Yes, they play a lot of funk!

There are two other restaurants that opened recently, one of which is Isa. Isa is great, high-caliber stuff, man.

I recently interviewed James Murphy, who also singled Isa out.
I saw that. Personally, I think Freemans and Peels are cool, but Isa is on another level entirely. I tip my hat to that guy, because it was terrific.

The other is Reynard's, in the Wythe Hotel. I had a really good meal there.

There's an Argentinean restaurant on Driggs, El Almacen, that I go to on the rare occasion that I want to eat red meat. It's super slept-on and not hyped.

What about when you venture into the city?
When I venture into the city, I like a tiny, hidden Italian place called Aria that I stumbled upon with my mother one day. I hate Italian food that has too much butter, too much garlic, and too much tomato sauce and obfuscates the ingredient quality. But this place has a beautiful eggplant stuffed with goat cheese, a great lamb, an asparagus dish with poached egg. Everything is tapas size and great. Also Osteria Morini is excellent.

I like really highbrow or lowbrow. I don't really like middle brow. It's kind of like our music: Chromeo can be seen as really simple, elementary, fun dance music, but then you have all the synth nerds who know that we are music nerds and record collectors and that there's this Donald Fagan literary element to my lyrics. It's like Steely Dan: it's a dildo, but it's a literary dildo. So I love taco stands and In-N-Out, and then the really great stuff.

What don't you like?
What kills me is the square plate with the balsamic drizzle. Square plates are middle brow and terrible. I also hate bad fusion cooking and generally douchey scenes. Farm-to-table overhype annoys me. Sometimes, too many Wall Street types annoys me, as well. I don't like places with the neo-yuppie vibe. Marlow, for example, is a scene, in some ways, but it's a good scene. You'll have the young hipster couple taking out their Republican parents, who are visiting from Oklahoma. It's beautiful. I think Williamsburg has a great ratio of fine dining in an unpretentious setting. People think the hipsters in Williamsburg are annoying, but I don't. They make me laugh, and I think they're great.

Let's talk about the high-end places.
If you can allow yourself to do it, it's good to hit the midtown stunners, like Marea, Daniel, and Le Bernardin. The bells and whistles are cool sometimes. It's like getting your chops up. I don't really listen to jazz much, but once in a while, you want to see what people's chops can be. You want to hear some virtuosity. That's why you go to those restaurants.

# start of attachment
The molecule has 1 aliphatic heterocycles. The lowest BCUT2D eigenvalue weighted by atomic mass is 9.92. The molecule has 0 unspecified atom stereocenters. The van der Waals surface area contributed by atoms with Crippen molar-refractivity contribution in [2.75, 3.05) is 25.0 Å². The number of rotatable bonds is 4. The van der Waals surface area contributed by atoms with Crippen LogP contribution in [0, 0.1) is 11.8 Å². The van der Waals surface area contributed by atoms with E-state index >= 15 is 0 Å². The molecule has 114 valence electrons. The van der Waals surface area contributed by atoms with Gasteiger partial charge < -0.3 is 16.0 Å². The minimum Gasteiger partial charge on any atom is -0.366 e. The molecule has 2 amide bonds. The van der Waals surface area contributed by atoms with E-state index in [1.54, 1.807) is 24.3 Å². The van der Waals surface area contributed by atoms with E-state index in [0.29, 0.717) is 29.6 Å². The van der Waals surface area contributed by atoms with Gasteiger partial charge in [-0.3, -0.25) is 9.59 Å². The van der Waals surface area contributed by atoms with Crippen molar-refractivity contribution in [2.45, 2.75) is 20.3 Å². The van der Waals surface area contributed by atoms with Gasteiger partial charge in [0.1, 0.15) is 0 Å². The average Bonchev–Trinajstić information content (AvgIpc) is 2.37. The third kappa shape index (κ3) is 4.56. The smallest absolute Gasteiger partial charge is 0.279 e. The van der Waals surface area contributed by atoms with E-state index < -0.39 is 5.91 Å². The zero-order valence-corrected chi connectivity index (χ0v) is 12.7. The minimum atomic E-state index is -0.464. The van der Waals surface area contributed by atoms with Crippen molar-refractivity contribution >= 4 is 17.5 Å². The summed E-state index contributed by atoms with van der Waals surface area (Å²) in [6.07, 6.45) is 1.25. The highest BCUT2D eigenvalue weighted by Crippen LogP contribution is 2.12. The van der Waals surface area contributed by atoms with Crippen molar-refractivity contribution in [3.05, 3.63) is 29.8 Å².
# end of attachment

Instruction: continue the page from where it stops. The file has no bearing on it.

What about restaurants abroad?
There's a place in the south of France that I'm taking my parents to next week. It's called L'Oustau de Baumanière. There's a cool story about this: my mom had always heard of this three-star restaurant, but when I went last year, it was two stars, so I looked into the history of the place. Turns out this restaurant was the jam in the 80s but then got downgraded at some point. Recently, they hired this Pakistani-French chef who learned to cook in France; his brother is a pastry chef. It's honestly the best food I've had in my life.

Any others?
I was in Brazil and we went to a great place in Rio called Meza Bar. In Paris, I like Le Séptime.

Bertrand Grébaut's place? That's fantastic.
Man, that's the best restaurant in Paris. I don't even like that post-industrial look with exposed lightbulbs, but the whole meal was outstanding, with organic wine. And I had never had a great experience with natural wine. Then, when I'm in London, I'll just hit up the funkiest spot on Brick Lane, and it doesn't really matter which. I like getting the Balti Chicken, since that's hard to find in the States.

Do you drink at all?
I never get drunk.

How come?
I don't really party, even though I am at them. P and I went out in Montreal when we were fifteen. By eighteen, we had gotten it out of our systems. It was time to focus. I don't like headaches. I can't remember the last time I got hammered. I do love good wine, though.

Any last words?
You have to keep it high and low. I had the best burger of my life at El Corral in Bogota, which was at a gas station. It's like the David Chang book, where in the preface he talks about eating Chinese takeout. That's my favorite food-related read ever. The high-low philosophy there is something else. Me and P, we can articulate a cogent discourse about fashion or politics or art, but we could just as easily talk to you about Rick James' leather pants. You can be discerning, but you can't be pretentious.